If that wasn't bad enough, the packaging of these products was covered in lewd images of women or even young girls, and they'd have designs that tried to replicate body parts. These products screamed at you "Hey! Masturbation is a lewd act, and we're here to make it ever more lewd!" That's what struck me as crazy. Masturbation is such a normal thing to do, and these products were making people feel bad for doing it.

15 minutes or so from stepping in that shop, I had decided: sexuality was a healthy, normal need for a human being, and if there were no products on the market for the average person, I was going to be the one to make it. "I'm going to make a safe, hygienic, functional product, with aesthetic designs that stands up to the quality of mainstream products, that makes people more positive and happier."

So it all started from that sex toy store.

Matsumoto : I did a bit of research, and at the time I found that one in every ten men had bought or rented an adult DVD, with a further one in ten of them had purchased a men's sex toy. Most would look at this as a small market of 1%, but to me it was simple: what can I make for the other 99%?

In the auto industry, or in electronics and other mainstream markets, you'll find almost anything you can imagine. The markets are overflowing with products with no space for innovation. The sex toy industry was different, it was uncultivated ground and the possibilities were endless. I wasn't going to fight over a slice of the tiny existing market, but rather make a completely new category of "sex toys as a mainstream product".

When did you begin the actual development of the idea?

Matsumoto : I left my job with savings of 10 million yen, and started developing on my own. Every day from the day I quit, I'd be researching and developing from 6AM to 2AM the following day.

I was going to make something brand new. I had to do it right then. I didn't know how I'd get there, but I moved forward. With that mindset - you could say even a sort of obsession - I worked at it every day.

First I bought every male masturbator (sex toys for penises) I could find. Two of each; one to take apart and research, the other to use. I'd list off all the points I noticed for improvement in every facet of product design. What would make this safer; what would make this easier to use; what would make the everyman want to try it.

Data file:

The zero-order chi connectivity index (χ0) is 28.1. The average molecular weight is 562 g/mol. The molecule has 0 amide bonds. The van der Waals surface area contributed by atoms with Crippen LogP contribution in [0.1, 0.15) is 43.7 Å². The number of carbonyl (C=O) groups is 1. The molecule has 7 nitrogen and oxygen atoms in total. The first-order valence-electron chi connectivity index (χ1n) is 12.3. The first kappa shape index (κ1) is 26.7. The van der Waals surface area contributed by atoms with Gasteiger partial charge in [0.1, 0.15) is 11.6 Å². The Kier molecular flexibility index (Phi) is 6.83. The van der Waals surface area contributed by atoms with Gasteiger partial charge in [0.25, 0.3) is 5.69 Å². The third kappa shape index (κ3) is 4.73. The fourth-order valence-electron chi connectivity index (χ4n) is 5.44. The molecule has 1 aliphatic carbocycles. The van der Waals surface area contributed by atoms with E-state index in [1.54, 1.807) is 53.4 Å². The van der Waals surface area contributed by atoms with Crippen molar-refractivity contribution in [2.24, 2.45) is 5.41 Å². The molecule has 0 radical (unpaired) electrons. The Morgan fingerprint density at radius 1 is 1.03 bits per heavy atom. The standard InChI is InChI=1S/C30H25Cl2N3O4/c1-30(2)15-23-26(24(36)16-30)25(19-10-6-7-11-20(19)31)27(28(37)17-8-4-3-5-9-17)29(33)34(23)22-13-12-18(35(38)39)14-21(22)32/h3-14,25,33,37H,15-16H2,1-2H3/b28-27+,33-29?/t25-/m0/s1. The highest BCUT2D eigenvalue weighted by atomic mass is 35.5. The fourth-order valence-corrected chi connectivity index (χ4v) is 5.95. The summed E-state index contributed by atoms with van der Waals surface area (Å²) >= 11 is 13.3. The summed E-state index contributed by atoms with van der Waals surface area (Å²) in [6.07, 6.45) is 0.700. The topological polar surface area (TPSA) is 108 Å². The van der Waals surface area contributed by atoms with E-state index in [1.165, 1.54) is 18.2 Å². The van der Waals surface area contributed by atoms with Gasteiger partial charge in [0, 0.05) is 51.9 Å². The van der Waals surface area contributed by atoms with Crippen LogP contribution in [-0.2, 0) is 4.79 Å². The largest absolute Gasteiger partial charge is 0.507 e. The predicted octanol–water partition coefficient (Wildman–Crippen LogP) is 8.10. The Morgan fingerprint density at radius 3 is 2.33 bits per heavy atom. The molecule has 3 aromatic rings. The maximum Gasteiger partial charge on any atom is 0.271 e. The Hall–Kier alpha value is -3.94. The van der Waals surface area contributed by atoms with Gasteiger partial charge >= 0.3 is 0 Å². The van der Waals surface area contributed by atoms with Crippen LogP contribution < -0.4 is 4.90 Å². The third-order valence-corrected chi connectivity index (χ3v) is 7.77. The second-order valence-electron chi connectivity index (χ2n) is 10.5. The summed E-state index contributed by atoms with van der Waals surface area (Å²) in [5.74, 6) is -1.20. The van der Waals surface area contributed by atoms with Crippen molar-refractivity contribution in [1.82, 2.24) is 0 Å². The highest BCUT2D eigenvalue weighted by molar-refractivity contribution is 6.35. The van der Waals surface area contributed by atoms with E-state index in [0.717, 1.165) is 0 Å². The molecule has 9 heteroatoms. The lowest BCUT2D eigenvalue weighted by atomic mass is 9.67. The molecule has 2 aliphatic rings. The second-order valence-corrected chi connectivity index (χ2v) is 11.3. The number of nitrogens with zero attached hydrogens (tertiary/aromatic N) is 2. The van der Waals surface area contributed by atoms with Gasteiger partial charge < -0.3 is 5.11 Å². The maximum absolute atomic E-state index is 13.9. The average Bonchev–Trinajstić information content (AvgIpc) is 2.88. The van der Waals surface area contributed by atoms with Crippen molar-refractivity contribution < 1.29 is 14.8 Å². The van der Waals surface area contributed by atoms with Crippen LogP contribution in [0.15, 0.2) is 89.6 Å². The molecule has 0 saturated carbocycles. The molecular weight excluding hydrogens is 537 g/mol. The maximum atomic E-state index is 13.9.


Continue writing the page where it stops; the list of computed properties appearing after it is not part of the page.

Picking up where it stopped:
After endless rounds of that, I started making prototypes. I'd get inspiration for materials from things around me. For example, the malleable material of shampoo bottles from a 100 yen store (think dollar store) inspired me to make the Soft Tube CUP (now Soft Case CUP) that allows you to change the pressure during use. Or the flexible design of a child's plastic hammer toy gave me the idea for the Rolling Head CUP that allows you to flexibly control the movement of the item.

I wasn't easy on myself during this process though. Even if it took me a month to get a prototype off the ground, if I used it and it didn't feel good, I'd throw it out and start from scratch. Looking back, that was the toughest part of the process. However, as cliche as it may sound, each failure taught me something new - the failures taught me the importance of finding these new lessons.

The development process of the Rolling Head CUP. Original idea from a child's toy hammer to prototype stage, and end product.

Throughout your solo research & development, what was going through your head?

Matsumoto : I had already decided that I needed to make something there and then, and that I'd give it everything I had. I didn't take on any part time work, as it would only distract me from the creative process. This was tough too, mentally-speaking. I'd wake up and it's not like I had an office to go to. No one to give me feedback. No idea how far along I had come, or how far I had left to go.

After about a year and a half, it was starting to take its toll on me, financially and mentally. I was at a point where I could give it all up and head back in to a normal workplace, but my conclusion was "You only fail when you give up, so keep trying until you succeed". Thinking of it now, I might have just been ignoring reality!

That said, things started to change after that moment. I stumbled onto the opportunity to present my creations to a distributor. Ignoring reality paid off in this case, and I still think it's important to stay positive in the face of adversity. The presentation went without a hitch, and for the next year and a half I prepared my creations to be launched on the market. I established (the then) TENGA Inc., in 2005, and on July 7th of that year, the 5 original Standard Series CUPs were launched into the world.

The development process of the FLIP HOLE. Original idea from the hinge of an old flip-phone, to prototype stage, and end product.

TENGA Past and Future

In Vol. 02 we went over everything from the original concept to the launch of TENGA. How were the CUP Series received at launch?

Matsumoto : At launch we had the 5 Standard CUP Series items. In the sex toy industry at the time, it was said that if you could sell 5,000 units of a product in its lifecycle, you had a hit. The TENGA products absolutely shattered those records, selling 1,000,000 units in its first year.